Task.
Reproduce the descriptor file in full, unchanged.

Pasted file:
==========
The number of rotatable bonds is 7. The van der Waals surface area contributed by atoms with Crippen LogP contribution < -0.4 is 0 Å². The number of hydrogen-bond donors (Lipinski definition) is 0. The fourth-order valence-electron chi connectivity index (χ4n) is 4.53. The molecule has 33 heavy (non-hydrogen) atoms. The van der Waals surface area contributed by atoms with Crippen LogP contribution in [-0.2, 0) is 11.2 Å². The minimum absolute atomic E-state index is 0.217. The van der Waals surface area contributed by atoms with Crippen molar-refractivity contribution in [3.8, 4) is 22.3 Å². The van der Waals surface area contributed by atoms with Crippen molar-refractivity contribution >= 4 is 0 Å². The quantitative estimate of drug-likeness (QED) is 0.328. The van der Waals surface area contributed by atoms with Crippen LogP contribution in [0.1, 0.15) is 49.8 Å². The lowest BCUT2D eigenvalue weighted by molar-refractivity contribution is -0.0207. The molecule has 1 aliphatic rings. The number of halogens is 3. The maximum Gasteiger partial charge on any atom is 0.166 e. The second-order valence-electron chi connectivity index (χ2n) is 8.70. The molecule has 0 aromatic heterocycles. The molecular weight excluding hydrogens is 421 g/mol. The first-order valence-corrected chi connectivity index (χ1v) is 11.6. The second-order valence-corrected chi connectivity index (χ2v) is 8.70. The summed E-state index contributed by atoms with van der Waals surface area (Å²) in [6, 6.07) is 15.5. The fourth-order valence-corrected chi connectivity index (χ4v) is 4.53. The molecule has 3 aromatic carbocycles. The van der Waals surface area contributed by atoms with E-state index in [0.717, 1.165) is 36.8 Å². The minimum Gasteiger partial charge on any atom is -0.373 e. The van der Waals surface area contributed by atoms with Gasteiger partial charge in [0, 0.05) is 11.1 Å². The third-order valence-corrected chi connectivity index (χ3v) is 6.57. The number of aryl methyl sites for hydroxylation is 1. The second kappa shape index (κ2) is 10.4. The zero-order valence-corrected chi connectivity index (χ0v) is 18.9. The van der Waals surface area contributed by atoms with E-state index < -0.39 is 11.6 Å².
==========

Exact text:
The number of rotatable bonds is 7. The van der Waals surface area contributed by atoms with Crippen LogP contribution < -0.4 is 0 Å². The number of hydrogen-bond donors (Lipinski definition) is 0. The fourth-order valence-electron chi connectivity index (χ4n) is 4.53. The molecule has 33 heavy (non-hydrogen) atoms. The van der Waals surface area contributed by atoms with Crippen LogP contribution in [-0.2, 0) is 11.2 Å². The minimum absolute atomic E-state index is 0.217. The van der Waals surface area contributed by atoms with Crippen molar-refractivity contribution in [3.8, 4) is 22.3 Å². The van der Waals surface area contributed by atoms with Crippen molar-refractivity contribution >= 4 is 0 Å². The quantitative estimate of drug-likeness (QED) is 0.328. The van der Waals surface area contributed by atoms with Crippen LogP contribution in [0.1, 0.15) is 49.8 Å². The lowest BCUT2D eigenvalue weighted by molar-refractivity contribution is -0.0207. The molecule has 1 aliphatic rings. The number of halogens is 3. The maximum Gasteiger partial charge on any atom is 0.166 e. The second-order valence-electron chi connectivity index (χ2n) is 8.70. The molecule has 0 aromatic heterocycles. The molecular weight excluding hydrogens is 421 g/mol. The first-order valence-corrected chi connectivity index (χ1v) is 11.6. The second-order valence-corrected chi connectivity index (χ2v) is 8.70. The summed E-state index contributed by atoms with van der Waals surface area (Å²) in [6, 6.07) is 15.5. The fourth-order valence-corrected chi connectivity index (χ4v) is 4.53. The molecule has 3 aromatic carbocycles. The van der Waals surface area contributed by atoms with E-state index in [0.717, 1.165) is 36.8 Å². The minimum Gasteiger partial charge on any atom is -0.373 e. The van der Waals surface area contributed by atoms with Gasteiger partial charge in [0, 0.05) is 11.1 Å². The third-order valence-corrected chi connectivity index (χ3v) is 6.57. The number of aryl methyl sites for hydroxylation is 1. The second kappa shape index (κ2) is 10.4. The zero-order valence-corrected chi connectivity index (χ0v) is 18.9. The van der Waals surface area contributed by atoms with E-state index < -0.39 is 11.6 Å².